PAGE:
The Victorian state government has been urged to evacuate the town of Morwell and issue a state of emergency as smoke from a coal mine fire continues to affect the community.
The comments come after the fire at Hazelwood mine burns for its third week, prompting criticism of the Napthine government’s handling of the situation on the ground.
The fire is burning at two separate coal faces at the mine’s disused open cut site, with smoke hanging at low altitude in the Morwell community.
Opposition health spokesman Gavin Jennings said people’s lives were being put at risk, with one of the fires at the site emitting carbon monoxide.
''At what stage does air quality become so bad that you have to do something more than stay indoors or reduce your physical activity outside?'' Jennings said.
Health Minister David Davis said while the fire was serious, more than 31 people had been tested for carbon monoxide and were “below levels of concern”.
He said of the 136 people who had attended an assessment centre, four had been referred to hospital while others had been told to consult a GP or pharmacist, The Age reported.
''Everything that is required on the ground in terms of information and advice has been put in place,'' Davis said.
''Vulnerable people … older people, pregnant women and, indeed, children, and also particularly those with respiratory conditions, were advised to seek support and attention from the relevant medical authority.''
The Environment Protection Authority issued a low level smoke alert for the Latrobe Valley today, warning visibility would be 10 – 20 kilometres due to high particle concentrations in the air.
The EPA’s air quality index for Morwell South, adjacent to the mine, was 109 between 9- 10am this morning. Anything more than 100 is considered ''poor''.
"PM 2.5 levels are at high levels and remain the primary risk, so it is important the community heed the advice issued by the Chief Health Officer each day during this incident,” EPA CEO John Merritt said.
The EPA warns thatfor the 24 hours to 9 am Wednesday fair to very poor air quality is expected in Latrobe Valley.
“If I lived in Morwell with a young family, I wouldn't be there because I would consider the level of risk unacceptable,” former GP and Greens senator Richard Di Natale said.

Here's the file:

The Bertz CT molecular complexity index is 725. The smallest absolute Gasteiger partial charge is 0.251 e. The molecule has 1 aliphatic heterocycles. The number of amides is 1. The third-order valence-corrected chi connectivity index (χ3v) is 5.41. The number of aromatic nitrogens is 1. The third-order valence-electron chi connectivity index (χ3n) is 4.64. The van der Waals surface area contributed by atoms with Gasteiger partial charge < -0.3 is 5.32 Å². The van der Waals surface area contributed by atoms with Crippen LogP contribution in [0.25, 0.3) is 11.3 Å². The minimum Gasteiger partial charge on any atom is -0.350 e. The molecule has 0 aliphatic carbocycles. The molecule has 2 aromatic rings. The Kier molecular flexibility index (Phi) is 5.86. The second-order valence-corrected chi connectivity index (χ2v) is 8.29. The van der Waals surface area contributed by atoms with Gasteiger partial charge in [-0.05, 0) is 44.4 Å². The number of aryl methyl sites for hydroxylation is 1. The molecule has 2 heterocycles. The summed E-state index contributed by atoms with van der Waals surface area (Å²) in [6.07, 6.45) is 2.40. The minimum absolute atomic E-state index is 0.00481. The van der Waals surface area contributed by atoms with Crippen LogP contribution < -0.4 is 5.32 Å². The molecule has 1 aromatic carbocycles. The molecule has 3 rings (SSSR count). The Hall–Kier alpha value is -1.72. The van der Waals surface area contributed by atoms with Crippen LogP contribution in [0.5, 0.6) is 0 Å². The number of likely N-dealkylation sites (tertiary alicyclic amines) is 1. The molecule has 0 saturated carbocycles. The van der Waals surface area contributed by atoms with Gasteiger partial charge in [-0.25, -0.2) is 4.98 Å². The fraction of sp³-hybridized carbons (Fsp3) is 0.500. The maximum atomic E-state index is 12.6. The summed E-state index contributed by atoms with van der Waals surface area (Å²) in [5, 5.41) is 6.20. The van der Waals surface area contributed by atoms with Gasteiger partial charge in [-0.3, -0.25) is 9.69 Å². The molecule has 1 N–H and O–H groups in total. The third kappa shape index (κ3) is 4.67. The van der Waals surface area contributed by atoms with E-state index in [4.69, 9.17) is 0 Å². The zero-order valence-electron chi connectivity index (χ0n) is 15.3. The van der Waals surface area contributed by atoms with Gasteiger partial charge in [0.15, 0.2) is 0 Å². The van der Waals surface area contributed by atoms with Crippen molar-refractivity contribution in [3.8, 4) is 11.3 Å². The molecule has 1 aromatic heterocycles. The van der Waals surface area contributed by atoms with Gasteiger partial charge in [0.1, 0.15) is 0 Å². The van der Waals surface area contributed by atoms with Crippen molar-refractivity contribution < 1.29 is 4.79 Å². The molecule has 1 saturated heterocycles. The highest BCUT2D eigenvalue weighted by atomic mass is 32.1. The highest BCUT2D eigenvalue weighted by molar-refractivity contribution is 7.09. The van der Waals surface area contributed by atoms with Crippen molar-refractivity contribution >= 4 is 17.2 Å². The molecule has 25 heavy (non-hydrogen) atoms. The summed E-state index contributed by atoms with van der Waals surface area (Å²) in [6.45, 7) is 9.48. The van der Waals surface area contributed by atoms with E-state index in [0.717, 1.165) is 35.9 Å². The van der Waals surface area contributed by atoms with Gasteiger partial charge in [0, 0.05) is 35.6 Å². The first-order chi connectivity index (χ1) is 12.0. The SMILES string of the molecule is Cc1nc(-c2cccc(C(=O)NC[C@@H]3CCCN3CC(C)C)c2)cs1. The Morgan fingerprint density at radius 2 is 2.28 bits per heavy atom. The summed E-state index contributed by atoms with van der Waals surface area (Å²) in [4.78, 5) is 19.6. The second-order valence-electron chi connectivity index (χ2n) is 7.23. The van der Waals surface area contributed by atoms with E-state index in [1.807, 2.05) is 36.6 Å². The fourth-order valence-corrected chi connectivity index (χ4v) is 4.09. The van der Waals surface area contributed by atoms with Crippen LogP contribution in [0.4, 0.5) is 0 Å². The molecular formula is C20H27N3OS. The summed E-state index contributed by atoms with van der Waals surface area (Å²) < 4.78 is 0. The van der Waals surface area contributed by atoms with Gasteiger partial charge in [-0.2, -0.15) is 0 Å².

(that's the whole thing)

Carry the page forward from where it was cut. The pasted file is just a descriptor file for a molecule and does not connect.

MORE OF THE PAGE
''You're walking a tightrope between not trying to create unnecessary fear and anxiety in the community, but also being honest and upfront about the risks people are facing."
Victorian chief health officer Rosemary Lester said smoke could exasperate existing heart or lung conditions and cause irritated eyes, coughing and wheezing.
Lester said it was "a wise thing to take breaks from the smoke".
"I would rather move away with my child if I could," Lester said today.
Authorities have made 25,000 masks available to local residents.
Authorities have also advised residents to visit a respite centre in the nearby Traralgon where assistance was available to anyone who needed help leaving the town, including fuel vouchers to visit relatives.
A Morwell lady yesterday pleaded with the government to evacuate the town, 3AW reported.
Emma Ramsey said smoke from the fire was affecting her children’s health.
Ramsey said her two-year-old twins had been prescribed Prednisolone, used to treat a number of inflammatory and auto-immune conditions, and are using a ventolin puffer every three hours for asthma symptoms.
The mother said her seven-year-old daughter has also been tired and ill.
"The air stinks ... and it's very hard to breathe," she told Neil Mitchell.
"We're all on the puffer. You get itchy eyes and a sore throat.”
Ramsey said she wanted to leave the town but could not afford to do so on her own, calling on the government to enforce an evacuation order.
"We have no money to go anywhere," she said.
"Do something. I want some suitable place for young families to go."
Fire Services Commissioner Craig Lapsley called the fire complex but said evacuation triggers had not been met.
At the site, incident controller Bob Barry said while crews had made good progress, the fire continued to burn.
While a number of cracks have opened up along the mine’s southern wall in the fire zone.
Barry said firefighters had been removed from that area as a precaution after the one crack was found to be up to 10 metres deep and 2.5 metres wide.
"(We) will work around any openings while we determine the best way to manage the cracks in the coal," Barry said.
"The development of cracks at a coal mine is a common occurrence and treatment strategies are developed to address these.
"They are not posing a threat to the community or critical infrastructure.
"We are gaining ground on the Hazelwood fire and will keep making progress, but things come up on occasion that we will have to manage."
Meanwhile two compressed air foam units from ACT Fire and Rescue have arrived to help compat the northern fire.
"The main focus on the fire fight today is the northern batters and using compressed air foam is part of that," Barry said.
"A thick layer of foam will stop it spreading and, importantly, it may reduce the amount of smoke affecting Morwell.
"This foam is useful but it won't solve the problem it is another tactic to aid us but there is still a long way to go in this fire fight."
The fire is expected to burn for a further 14 days with windy conditions expected to hamper fire-fighting efforts today.
For more information on the Hazelwood open cut mine fire: